On September 2, ThreatConnect released a report analyzing the IP address, tying it to other suspected Russian hacks.

However, as we looked into the 5.149.249[.]172 IP address within the FBI Flash Bulletin, we uncovered a spearphishing campaign targeting Turkey’s ruling Justice and Development (AK) Party, Ukrainian Parliament, and German Freedom Party figures from March – August 2016 that fits a known Russian targeting focus and modus operandi. As we explored malicious activity in the IP ranges around 5.149.249[.]172 we found additional linkages back to activity that could be evidence of Russian advanced persistent threat (APT) activity. This connection around the 5.149.249[.]172 activity is more suggestive of state-backed rather than criminally motivated activity, although we are unable to assess which actor or group might be behind the attacks based on the current evidence.

At the time, the guy who owns King Servers, which hosts that IP, Vladimir Fomenko, played dumb, claiming that the entities tied to the election website hacks owed him money and that the FBI had never contacted him but that he’d be happy to provide information.

More recently, Brian Krebs pulled up some of his old reporting to note that Fomenko has long-established ties to spam businessman Pavel Vrublevsky, including with these servers. Vrublevsky has been trying to implicate Mikhaylov and Stoyanov in leaking Russian investigative details to people in the west for years.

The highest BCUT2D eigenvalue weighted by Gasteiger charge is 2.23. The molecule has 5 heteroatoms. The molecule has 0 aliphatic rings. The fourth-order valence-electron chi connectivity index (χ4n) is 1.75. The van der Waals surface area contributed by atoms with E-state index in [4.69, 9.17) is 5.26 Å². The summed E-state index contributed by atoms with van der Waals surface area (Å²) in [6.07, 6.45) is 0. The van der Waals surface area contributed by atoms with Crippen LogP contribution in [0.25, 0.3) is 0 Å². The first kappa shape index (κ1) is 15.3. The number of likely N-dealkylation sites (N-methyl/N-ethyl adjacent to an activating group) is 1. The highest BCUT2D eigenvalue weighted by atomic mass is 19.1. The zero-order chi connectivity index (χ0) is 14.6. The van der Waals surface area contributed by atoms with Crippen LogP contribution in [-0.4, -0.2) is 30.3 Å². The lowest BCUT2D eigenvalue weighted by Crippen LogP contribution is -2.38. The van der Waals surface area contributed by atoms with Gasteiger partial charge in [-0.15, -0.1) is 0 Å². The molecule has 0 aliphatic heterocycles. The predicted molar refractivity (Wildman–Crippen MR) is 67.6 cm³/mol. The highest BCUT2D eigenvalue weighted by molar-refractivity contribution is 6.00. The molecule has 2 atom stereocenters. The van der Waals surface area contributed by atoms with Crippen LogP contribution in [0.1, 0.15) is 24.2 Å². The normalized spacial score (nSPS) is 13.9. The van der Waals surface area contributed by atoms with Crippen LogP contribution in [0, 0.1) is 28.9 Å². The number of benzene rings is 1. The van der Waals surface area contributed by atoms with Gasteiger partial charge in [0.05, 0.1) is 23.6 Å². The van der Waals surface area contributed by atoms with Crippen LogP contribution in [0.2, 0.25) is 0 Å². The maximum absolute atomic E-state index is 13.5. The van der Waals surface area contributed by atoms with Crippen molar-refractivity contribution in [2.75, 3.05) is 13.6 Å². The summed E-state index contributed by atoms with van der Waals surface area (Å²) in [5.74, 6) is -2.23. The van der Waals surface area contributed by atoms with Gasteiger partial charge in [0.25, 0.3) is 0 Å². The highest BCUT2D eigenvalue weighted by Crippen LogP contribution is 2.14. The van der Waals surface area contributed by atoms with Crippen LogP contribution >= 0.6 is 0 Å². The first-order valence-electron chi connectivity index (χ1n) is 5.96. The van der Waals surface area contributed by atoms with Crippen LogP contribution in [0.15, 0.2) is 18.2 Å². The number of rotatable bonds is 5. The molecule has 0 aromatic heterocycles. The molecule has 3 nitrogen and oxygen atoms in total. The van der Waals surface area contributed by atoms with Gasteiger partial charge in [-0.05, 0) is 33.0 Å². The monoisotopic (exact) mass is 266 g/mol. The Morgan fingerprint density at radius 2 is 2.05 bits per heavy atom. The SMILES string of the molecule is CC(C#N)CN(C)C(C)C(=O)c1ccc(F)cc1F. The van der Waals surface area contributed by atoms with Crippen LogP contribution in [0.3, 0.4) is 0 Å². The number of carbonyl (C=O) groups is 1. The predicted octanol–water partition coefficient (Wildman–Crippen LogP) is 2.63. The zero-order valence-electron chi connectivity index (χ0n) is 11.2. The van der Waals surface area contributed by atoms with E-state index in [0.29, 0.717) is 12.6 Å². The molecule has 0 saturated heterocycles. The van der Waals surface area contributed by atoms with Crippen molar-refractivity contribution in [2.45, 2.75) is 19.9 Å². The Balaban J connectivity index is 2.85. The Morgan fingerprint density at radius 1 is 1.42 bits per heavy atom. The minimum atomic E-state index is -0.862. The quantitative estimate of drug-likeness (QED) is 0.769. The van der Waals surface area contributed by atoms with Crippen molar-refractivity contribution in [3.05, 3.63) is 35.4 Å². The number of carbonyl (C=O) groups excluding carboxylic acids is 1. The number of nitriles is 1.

Multiple Russian media outlets covering the treason case mention that King-Servers and its owner Fomenko rented the servers from a Dutch company controlled by Vrublevsky.

Both Fomenko and Vrublevsky deny this, but the accusations got me looking more deeply through my huge cache of leaked ChronoPay emails for any mention of Mikhaylov or Stoyanov — the cybercrime investigators arrested in Russia last week and charged with treason. I also looked because in phone interviews in 2011 Vrublevsky told me he suspected both men were responsible for leaking his company’s emails to me, to the FBI, and to Kimberly Zenz, a senior threat analyst who works for the security firm iDefense (now owned by Verisign).

In that conversation, Vrublevsky said he was convinced that Mikhaylov was taking information gathered by Russian government cybercrime investigators and feeding it to U.S. law enforcement and intelligence agencies and to Zenz. Vrublevsky told me then that if ever he could prove for certain Mikhaylov was involved in leaking incriminating data on ChronoPay, he would have someone “tear him a new asshole.”

Krebs’ story would date Stoyanov’s actions to before his ties with Kaspersky, which would explain that part. But it would also suggest this might be product of a long-standing feud — or that the long-standing feud provides cover for a fight for power within the FSB.